[We’re pleased to welcome Paul Bliese of University of South Carolina. Paul recently published an article in Organizational Research Methods entitled “Understanding Relative and Absolute Change in Discontinuous Growth Models: Coding Alternatives and Implications for Hypothesis Testing” with co-author Jonas W.B. Lang.]
Jonas and I became interested in the topic because we kept encountering “transition events” that could lead to discontinuous change and wondered how to statistically model the events. For instance, a combat deployment represents a potential transition event in the career of a soldier. Likewise, unexpectedly changing a complex task on a participant in a lab represents a transition event that could be frustrating and impede performance. As a final example, letting sleep deprived participants get a full night’s sleep is a positive transition event that should improve cognitive performance (but may not do so equally for all participants). In all these examples, some pattern of responses is interrupted by the transition event; however, where the models are really useful is in trying to understand the patterns of change after the transition event because individuals rarely react in the same way.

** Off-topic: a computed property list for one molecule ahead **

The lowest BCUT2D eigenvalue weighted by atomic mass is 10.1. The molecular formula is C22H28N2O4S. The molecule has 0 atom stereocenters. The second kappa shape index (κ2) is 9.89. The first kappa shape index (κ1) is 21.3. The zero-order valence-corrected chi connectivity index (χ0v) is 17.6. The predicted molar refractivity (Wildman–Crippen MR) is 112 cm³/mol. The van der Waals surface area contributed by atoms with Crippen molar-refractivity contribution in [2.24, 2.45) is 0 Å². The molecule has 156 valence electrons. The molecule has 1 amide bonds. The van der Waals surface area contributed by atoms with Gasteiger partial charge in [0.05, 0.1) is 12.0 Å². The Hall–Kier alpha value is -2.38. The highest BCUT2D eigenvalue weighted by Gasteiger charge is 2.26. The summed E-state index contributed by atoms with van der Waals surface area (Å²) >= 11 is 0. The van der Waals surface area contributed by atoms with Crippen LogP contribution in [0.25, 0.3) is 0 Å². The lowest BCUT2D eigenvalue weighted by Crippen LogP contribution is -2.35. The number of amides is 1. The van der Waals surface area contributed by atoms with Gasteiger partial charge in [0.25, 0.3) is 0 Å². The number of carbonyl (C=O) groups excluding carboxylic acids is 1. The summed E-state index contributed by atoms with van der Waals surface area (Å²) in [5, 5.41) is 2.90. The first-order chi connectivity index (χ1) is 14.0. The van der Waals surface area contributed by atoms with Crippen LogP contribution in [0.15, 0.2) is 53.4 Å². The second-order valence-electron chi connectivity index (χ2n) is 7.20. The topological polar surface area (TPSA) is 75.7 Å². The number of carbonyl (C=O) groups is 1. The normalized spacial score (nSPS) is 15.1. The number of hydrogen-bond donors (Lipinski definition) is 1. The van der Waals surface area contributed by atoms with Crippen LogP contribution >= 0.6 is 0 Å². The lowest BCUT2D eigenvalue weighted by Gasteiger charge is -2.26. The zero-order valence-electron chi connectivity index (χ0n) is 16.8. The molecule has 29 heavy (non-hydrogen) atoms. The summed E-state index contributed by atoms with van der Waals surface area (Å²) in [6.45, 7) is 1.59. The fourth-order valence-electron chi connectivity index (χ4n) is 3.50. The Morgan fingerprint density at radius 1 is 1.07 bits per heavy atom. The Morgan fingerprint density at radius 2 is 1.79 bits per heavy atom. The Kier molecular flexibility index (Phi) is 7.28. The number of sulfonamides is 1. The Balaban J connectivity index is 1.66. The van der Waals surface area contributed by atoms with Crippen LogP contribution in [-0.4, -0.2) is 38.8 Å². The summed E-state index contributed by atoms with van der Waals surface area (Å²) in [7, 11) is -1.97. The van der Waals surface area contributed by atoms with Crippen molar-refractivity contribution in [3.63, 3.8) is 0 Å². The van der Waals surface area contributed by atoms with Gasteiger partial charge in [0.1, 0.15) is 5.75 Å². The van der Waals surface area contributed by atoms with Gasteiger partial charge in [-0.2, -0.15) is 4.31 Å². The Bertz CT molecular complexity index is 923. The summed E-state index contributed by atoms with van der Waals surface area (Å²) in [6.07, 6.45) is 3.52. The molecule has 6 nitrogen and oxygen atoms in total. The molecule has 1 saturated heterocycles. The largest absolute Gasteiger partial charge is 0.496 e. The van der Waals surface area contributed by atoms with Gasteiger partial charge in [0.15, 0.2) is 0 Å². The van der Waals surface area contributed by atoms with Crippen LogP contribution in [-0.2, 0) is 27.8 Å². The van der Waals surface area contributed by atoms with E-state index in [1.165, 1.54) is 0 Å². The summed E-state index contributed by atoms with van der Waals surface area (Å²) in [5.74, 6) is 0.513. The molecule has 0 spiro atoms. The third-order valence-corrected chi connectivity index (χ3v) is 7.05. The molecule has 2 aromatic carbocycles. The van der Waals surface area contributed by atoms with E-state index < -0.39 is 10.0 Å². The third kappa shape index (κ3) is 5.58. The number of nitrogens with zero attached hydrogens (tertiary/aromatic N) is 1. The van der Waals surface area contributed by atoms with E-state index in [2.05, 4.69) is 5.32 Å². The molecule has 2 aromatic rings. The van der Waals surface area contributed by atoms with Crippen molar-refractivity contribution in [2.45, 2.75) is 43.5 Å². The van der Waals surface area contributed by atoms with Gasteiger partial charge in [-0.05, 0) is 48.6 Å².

When Jonas and I got into writing the manuscript we were really surprised by how some minor coding changes surrounding TIME could produce parameter estimates that had quite different meanings. In fact, I realized that if I had figured out all the details that went into the submission years ago, I probably would have specified and tested hypotheses differently in my own publications where I used the approach. My hope is that other researchers will use the manuscript as a resource to study other transition events and that the examples will help provide better specificity to the types of hypotheses researchers can propose.
The abstract for the paper:
Organizational researchers routinely have access to repeated measures from numerous time periods punctuated by one or more discontinuities. Discontinuities may be planned, such as when a researcher introduces an unexpected change in the context of a skill acquisition task. Alternatively, discontinuities may be unplanned, such as when a natural disaster or economic event occurs during an ongoing data collection. In this article, we build off the basic discontinuous growth model and illustrate how alternative specifications of time-related variables allow one to examine relative versus absolute change in transition and post-transition slopes. Our examples focus on interpreting time-varying covariates in a variety of situations (multiple discontinuities, linear and quadratic models, and models where discontinuities occur at different times). We show that the ability to test relative and absolute differences provides a high degree of precision in terms of specifying and testing hypotheses.
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